In a general sense, if you zoom out and take a birds eye view, a lot of things can serve as meditation. For example, yoga is often considered moving meditation. Other activities like walking or spending time in nature have always been meditative. What about breathwork, and its differences from meditation? Let’s first look at what breathwork is. Simply put, breathwork is a new age term for various breathing exercises. These exercises are more commonly known as Pranayama in India, where a lot of its roots lay.
So in the big picture, breathwork is meditative – an active meditation. In traditional meditation, the focus is on clearing the mind. But unlike meditation which involves the absence of action, breathwork involves specific exercises – maybe syncing breath to counting, holding of breath, manipulation speed of breathing or something else.
Of course there are so many types of meditations out there and also a lot of breathwork styles and ways. People also often confuse Pranayama with Breathwork, and although the two both involve conscious breathing, the modern day connotations of the words have now changed it’s meanings. Pranayama is often used to describe short, breathing exercises that are used to focus the mind, energize the body, or relax the person – for “topical” results. Breathwork of course can help you achieve all of that, but can also be used as a tool for therapy. Because we navigate the world operating largely from our subconscious brain, breathwork can access those deep parts of our psyche that need healing. Without breathwork, those deep parts of our subconscious often remain hidden away and stay inaccessible.
5 Differences Between Meditation & Breathwork
What are the five major differences between breathwork & meditation? Let’s look at this a little more.
- Breathwork involves active breathing – For starters breathwork involves active breathing – not just the normal inhales and exhales that we do every minute of the day. The type of breathing can vary depending on style (Rebirthing, Holotropic or Wim Hof for example). With most styles of meditation, your breathing is natural, even though it may be the object of your focus.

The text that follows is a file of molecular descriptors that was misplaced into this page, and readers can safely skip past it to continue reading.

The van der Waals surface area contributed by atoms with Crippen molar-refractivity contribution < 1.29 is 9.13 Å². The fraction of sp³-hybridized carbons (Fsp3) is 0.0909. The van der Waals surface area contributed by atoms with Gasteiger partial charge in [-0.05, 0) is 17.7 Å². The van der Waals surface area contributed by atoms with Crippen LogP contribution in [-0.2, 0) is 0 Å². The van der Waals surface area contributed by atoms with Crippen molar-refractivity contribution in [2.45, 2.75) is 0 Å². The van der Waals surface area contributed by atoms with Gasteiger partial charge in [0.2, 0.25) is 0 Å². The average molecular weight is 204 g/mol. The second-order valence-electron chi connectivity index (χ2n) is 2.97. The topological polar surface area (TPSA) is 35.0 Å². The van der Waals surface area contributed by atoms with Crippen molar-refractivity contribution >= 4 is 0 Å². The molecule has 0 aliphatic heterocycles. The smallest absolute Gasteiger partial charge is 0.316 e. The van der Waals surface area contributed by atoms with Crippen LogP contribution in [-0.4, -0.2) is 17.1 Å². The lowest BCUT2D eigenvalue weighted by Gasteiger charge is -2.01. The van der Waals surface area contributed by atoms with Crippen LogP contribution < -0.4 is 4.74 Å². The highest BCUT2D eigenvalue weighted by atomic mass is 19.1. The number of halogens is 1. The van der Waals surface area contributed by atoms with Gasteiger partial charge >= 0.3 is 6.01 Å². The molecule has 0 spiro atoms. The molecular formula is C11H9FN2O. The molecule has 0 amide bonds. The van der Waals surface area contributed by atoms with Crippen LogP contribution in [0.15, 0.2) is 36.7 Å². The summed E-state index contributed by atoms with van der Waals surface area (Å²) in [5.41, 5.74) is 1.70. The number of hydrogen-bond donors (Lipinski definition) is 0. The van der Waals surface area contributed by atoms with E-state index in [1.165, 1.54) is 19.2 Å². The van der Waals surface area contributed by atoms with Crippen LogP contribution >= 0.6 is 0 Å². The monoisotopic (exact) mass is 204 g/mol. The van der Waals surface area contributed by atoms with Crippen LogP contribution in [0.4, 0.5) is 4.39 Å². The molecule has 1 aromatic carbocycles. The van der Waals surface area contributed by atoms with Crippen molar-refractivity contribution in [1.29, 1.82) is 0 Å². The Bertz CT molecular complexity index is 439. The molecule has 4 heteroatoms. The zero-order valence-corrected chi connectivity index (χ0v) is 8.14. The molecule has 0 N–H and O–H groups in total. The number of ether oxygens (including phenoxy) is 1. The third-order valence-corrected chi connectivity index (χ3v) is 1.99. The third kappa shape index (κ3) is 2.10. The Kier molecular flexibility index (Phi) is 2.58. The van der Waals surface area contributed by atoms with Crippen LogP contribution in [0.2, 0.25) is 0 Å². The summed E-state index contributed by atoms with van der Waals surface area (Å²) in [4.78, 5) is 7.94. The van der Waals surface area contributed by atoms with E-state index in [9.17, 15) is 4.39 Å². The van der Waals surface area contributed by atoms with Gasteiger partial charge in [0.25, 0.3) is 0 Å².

- Meditation calms the mind – The goal of meditation can range from focus, relaxation, sleep or something in between. This is achieved by meditation through a passive calm manner which will leave people feeling refreshed afterwards. With breathwork, calmness is not always the way. In fact, sometimes breathwork can get intense. Depending on the style of breathwork & how it’s used, it can get heavy and make people agitated along with a range of other big emotions.
- Breathwork is bodywork – breathwork is a tool that’s incredible to help release from the body. Eastern wisdom as well as Western psychology both agree that all the experiences we go through live in our body long after the event ends. These experiences (or rather our emotional response to them) lives in our fascia tissue. Although advanced forms of meditation can also release from the body, breathwork is able to release every single time, even for beginners. It even releases the deepest oldest experiences we have no recollection of. Unlike breathwork, meditation first starts off as a mind’s game and it’s benefits trickle down towards the rest of the body.
- Meditation is mostly still. When we meditate, we either sit up straight or lay down. Moving isn’t encouraged as it may distract you. But with breathwork, movement is not uncommon. With so much energy moving around and preparing for release, movement is often necessary. People find that they often have to adjust their position due to feeling sensations that vary from light to intense, such as numbness, heaviness or tingling for example. When it all becomes too much, making adjustments can help offset the intensity.
- Breathwork can be intense. People often compare breathwork trips to taking mind altering substances. Yes, it can really feel like you’re spaced out and in an alternative state of mind; one that shows you experiences you’ve forgotten from the past, or sometimes see visions into the future. It can come with a lot of elation and positive emotion but can also be heavy as a result of old emotional baggage on it’s way out. Deep advanced meditation can also be intense, but it would require someone to have practiced for a while to get to that stage.
So if you’re a meditator or looking to try breathwork and was wondering about the differences, now is a good time to start. There’s been a lot of peer reviewed studies in the past years that go into detail about just how quickly breathwork can benefit the body. As a first timer, beginning with an online class that’s short is a good idea. It’s important to find a practitioner who’s certified, experienced and someone whom you feel safe with. The process can get intense, but it can also be easy and beautiful, depending on where you are that day and what needs healing the most. For more information on how you can begin to cultivate a breathwork practice, check out Breathwork Club, a flexible monthly wellness membership.